What's the deal with that vacant mill complex in New London?

New London — A developer with experience in transforming brownfields into residences has purchased a long-vacant mill complex on Garfield Avenue with plans for up to 90 apartments.

The vacant 100,000-square-foot mill, sometimes known as the Faria Mill, sold in September for $239,000 to Litchfield-based Park Lane Group, doing business as Garfield Mills, LLC. It was sold by Faria Mills LLC, the same family that owns Sheffield Pharmaceuticals.

The Garfield Avenue mill is one of two vacant structures in New London that inquisitive readers asked about as part of The Day's Curious CT initiative. The other is 158 State St., the former home of the State Street Saloon.

The answer to the status of State Street building is not complicated. The building, owned by Kenneth Capano, remains on the market at what some would call a bargain price of $249,000.

On the other hand, there is behind-the-scenes movement on development of the mill.

New mill owner Ted Lazarus, principal with Park Lane Group, has an ambitious plan to have "hammers swinging," by next summer on a project he said "will have a real positive impact on the neighborhood."

In its heyday in the 1920s and 1930s, the sprawling mill complex that occupies 3.6 acres at 90 Garfield Ave. was a thriving business, home to the Edward Bloom Silk Co. Businesses have come and gone since the silk mill left, but the building has remained largely vacant for decades.

"Our plan is to transform it into beautiful housing," Lazarus said. "We have a real sense New London is on the cusp of a place where people are going to want to move to. We've been looking around here for some time."

Lazarus said he already has made inquiries at the state Department of Economic and Community Development's state Historic Preservation Office, which administers federal and state programs aimed at adaptive reuse of brownfields.

Because of the potential costs associated with cleanup of environmental contamination at older sites such as a mill, Lazarus said things such as low-interest loans and historic tax credits are crucial in such developments, comparing it to a "three-legged stool without the third leg."

Helping to make the project financially viable is a change to zoning regulations approved last year that double the number of housing units in commercial zones, from one housing unit per 2,000 square feet of space to two units per 2,000 square feet.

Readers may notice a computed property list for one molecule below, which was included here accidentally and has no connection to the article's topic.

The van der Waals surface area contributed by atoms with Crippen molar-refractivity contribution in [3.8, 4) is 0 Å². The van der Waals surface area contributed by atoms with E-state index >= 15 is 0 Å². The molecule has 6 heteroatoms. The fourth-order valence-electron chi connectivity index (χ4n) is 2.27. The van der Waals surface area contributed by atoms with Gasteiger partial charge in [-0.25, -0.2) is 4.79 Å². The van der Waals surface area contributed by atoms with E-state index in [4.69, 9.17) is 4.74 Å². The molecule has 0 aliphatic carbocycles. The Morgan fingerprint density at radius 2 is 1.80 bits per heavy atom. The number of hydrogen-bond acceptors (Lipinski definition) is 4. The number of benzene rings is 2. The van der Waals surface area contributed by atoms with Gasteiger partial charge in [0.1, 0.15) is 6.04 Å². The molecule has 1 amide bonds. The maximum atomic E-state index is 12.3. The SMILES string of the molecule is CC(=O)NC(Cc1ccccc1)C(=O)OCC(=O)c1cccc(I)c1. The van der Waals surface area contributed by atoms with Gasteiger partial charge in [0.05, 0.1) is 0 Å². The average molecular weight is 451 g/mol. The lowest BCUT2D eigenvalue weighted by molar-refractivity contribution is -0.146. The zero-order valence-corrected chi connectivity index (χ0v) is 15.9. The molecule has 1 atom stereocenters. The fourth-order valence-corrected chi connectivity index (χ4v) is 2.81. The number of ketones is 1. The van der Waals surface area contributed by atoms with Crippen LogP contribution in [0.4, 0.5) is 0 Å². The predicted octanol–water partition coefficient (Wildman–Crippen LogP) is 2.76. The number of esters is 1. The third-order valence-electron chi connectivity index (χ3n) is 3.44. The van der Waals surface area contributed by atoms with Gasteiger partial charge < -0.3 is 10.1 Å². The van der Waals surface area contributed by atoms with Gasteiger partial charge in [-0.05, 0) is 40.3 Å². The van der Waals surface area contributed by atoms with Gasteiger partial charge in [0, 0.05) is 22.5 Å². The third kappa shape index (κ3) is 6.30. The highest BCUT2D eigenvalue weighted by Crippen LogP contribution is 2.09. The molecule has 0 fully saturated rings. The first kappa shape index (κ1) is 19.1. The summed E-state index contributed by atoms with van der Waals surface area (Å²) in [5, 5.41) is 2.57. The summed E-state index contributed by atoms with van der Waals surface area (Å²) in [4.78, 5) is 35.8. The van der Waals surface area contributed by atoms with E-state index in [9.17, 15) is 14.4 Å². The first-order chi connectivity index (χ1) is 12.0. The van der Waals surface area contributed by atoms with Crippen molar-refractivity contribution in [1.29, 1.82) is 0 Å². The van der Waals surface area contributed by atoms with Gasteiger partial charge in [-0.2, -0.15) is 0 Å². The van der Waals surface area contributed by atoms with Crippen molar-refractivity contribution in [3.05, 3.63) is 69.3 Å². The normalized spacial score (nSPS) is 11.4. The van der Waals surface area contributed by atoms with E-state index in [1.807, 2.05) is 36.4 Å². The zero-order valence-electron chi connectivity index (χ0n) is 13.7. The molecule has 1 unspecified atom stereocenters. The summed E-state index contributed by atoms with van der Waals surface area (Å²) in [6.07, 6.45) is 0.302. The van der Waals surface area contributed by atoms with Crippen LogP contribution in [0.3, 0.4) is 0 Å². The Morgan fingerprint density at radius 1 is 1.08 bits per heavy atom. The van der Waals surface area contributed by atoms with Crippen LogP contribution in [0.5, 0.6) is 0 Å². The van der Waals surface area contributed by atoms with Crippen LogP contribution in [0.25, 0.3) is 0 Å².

That change was accomplished through an application by downtown developer Eric Hamburg, owner of Westport-based Industrial Renaissance LLC, who at one time had expressed interest in the mill.

Park Lane Group's most recent project in Bristol included state and federal aid to help fund development of two aging schools into apartments aimed at seniors. One school with 42 units is finished and another with 55 units is nearly complete, Lazarus said.

That project includes energy-efficient geothermal heating and cooling system and solar panels, which Lazarus said would also be used in the New London project.

The schools feature mostly one-bedroom units and aimed at seniors, though Lazarus said he's found tenants are a mix of millennials and seniors, both attracted to modern amenities. He expects the New London units to be "market rate," with about 20 percent preserved for affordable housing.

Felix Reyes, the director of the city's office of Development and Planning, who grew up on Elm Street near the vacant Garfield Avenue structure, said allowing for a mix of rental rates was important component on any development in the city "so we're not creating pockets of wealth or pockets of poverty."

"I'm extremely excited the city's been able to attract a talented developer to New London to bring some vision and potentially bring this building back to life," Reyes said. "This is a big project where the effect on the community would be extremely positive to see the building adaptively reused in this manner."

The mill is bordered by a mix of commercial and residential properties and sandwiched between Jefferson Avenue, McDonald Street and Connecticut Avenue. It is situated near the American Legion, Veterans of Foreign Wars, Connecticut Waste Processing Materials and a warehouse owned by The Day.

g.smith@theday.com

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